And every once in awhile, a little miracle comes along to remind me that I'm still a human being involved in pure pursuits.

Like, temporarily forgetting I was on the verge of watching my 3,500th movie.

Saturday, April 14, 2012

There's something about that squint

One unassailable truth about the 2012 movie season, shared by almost everyone I've talked to, seems to be that The Three Stooges will be an utter abomination.

Me, I don't know. I'm taking a wait and see approach. In fact, I'm not even going to look at its Metascore until after I've finished writing this.

Part of that has to do with the Farrelly Brothers. The veteran comedy writer-director duo made one of my favorite comedies of last year, Hall Pass. In the process, they at least temporarily reversed a decade of decline, which had culminated in their simply awful remake of The Heartbreak Kid a couple years ago.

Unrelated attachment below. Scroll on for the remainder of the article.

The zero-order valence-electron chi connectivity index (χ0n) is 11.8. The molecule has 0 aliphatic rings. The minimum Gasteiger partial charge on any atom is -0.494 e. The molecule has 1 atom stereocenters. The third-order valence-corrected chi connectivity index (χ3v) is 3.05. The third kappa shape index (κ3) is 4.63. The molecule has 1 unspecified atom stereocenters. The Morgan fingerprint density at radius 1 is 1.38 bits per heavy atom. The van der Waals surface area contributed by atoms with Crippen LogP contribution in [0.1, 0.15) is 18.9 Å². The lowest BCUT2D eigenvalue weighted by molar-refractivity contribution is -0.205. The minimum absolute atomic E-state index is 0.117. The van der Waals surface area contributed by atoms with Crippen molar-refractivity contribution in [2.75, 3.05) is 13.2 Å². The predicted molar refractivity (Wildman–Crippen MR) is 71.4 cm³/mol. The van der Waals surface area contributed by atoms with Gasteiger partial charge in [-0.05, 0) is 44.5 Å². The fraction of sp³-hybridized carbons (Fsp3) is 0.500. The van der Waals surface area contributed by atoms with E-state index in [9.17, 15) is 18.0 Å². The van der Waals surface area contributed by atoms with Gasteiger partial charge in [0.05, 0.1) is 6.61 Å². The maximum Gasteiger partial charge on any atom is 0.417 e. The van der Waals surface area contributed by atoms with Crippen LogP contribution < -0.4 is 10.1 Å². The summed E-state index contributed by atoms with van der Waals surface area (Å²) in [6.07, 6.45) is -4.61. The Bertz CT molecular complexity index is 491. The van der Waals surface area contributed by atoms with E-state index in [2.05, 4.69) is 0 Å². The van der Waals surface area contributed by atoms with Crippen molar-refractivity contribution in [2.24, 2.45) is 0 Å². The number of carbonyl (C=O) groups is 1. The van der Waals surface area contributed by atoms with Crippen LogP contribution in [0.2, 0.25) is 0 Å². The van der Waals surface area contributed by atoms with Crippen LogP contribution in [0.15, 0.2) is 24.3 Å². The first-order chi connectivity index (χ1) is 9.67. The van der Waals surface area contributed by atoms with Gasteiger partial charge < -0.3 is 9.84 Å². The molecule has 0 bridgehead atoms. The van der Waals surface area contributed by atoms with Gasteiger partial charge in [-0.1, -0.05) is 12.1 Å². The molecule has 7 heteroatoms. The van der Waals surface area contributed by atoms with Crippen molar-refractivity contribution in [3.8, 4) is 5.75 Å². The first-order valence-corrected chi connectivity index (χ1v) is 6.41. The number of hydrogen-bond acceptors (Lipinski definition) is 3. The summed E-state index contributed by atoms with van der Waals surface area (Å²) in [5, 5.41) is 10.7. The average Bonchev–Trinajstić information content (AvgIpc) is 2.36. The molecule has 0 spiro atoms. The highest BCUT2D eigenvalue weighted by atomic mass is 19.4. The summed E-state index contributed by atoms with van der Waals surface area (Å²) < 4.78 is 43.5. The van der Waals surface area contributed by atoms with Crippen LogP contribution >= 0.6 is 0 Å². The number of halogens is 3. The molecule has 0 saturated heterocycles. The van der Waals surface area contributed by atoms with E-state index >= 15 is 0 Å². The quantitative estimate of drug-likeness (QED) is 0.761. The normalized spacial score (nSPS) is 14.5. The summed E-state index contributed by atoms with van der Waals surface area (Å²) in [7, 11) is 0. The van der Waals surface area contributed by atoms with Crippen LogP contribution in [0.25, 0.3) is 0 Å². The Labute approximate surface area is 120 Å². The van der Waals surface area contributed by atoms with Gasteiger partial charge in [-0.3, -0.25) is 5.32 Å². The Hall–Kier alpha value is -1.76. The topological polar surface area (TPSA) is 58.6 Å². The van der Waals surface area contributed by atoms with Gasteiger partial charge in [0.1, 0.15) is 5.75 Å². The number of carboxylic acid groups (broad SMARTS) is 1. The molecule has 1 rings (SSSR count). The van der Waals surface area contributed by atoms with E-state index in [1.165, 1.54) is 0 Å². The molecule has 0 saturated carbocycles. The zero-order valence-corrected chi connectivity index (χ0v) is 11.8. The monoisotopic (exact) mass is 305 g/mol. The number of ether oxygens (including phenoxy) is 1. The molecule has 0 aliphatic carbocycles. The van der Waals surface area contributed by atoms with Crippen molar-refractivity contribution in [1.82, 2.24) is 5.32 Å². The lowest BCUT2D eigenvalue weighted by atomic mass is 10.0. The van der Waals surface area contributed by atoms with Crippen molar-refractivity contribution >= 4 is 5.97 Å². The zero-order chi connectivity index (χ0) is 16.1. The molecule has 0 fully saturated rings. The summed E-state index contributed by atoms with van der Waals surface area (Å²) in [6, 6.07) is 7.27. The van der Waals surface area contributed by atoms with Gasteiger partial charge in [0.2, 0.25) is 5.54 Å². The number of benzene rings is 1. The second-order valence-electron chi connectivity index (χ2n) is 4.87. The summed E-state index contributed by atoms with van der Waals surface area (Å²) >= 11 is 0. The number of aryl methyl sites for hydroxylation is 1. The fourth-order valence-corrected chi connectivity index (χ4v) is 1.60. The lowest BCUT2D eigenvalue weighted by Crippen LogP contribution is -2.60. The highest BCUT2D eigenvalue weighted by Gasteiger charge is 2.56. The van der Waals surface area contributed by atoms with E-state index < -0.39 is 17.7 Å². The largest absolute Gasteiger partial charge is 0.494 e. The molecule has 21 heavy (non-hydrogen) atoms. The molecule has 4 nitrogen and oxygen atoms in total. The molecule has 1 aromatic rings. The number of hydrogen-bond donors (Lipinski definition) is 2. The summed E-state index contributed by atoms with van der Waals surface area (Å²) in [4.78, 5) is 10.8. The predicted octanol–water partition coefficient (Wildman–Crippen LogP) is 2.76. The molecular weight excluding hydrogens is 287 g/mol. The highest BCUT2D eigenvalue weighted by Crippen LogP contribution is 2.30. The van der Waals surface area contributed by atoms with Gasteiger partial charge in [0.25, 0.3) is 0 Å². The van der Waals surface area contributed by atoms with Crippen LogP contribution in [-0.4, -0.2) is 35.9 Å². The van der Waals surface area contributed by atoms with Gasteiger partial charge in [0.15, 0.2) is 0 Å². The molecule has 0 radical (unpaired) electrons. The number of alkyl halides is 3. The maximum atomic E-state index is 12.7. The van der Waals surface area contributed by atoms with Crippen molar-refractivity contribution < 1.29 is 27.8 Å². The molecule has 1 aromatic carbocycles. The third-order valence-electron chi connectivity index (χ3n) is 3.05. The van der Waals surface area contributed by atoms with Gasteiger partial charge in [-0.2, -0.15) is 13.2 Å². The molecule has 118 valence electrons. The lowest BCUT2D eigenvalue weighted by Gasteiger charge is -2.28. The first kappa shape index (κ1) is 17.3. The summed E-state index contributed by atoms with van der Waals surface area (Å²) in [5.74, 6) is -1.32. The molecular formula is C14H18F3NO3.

The rest of it? Something about that squint.

That's right, the squint of Sean Hayes as Larry Fine is fascinating to me for reasons I can't entirely explain.

Well, here's one explanation: I've been looking at it every day for the past six weeks on my drive in to work. A massive Three Stooges poster has been plastered to the outside of a building I pass on my commute. As seen here:

About a week into its tenure on the side of this building -- a week spent mostly rolling my eyes, if I remember correctly -- I became sort of entranced by Sean Hayes' squint. And I can't really explain why, because I have no personal history whatsoever with the Three Stooges, and Hayes in particular is no great favorite of mine. In fact, he was one of the reasons I never truly became a Will & Grace fan.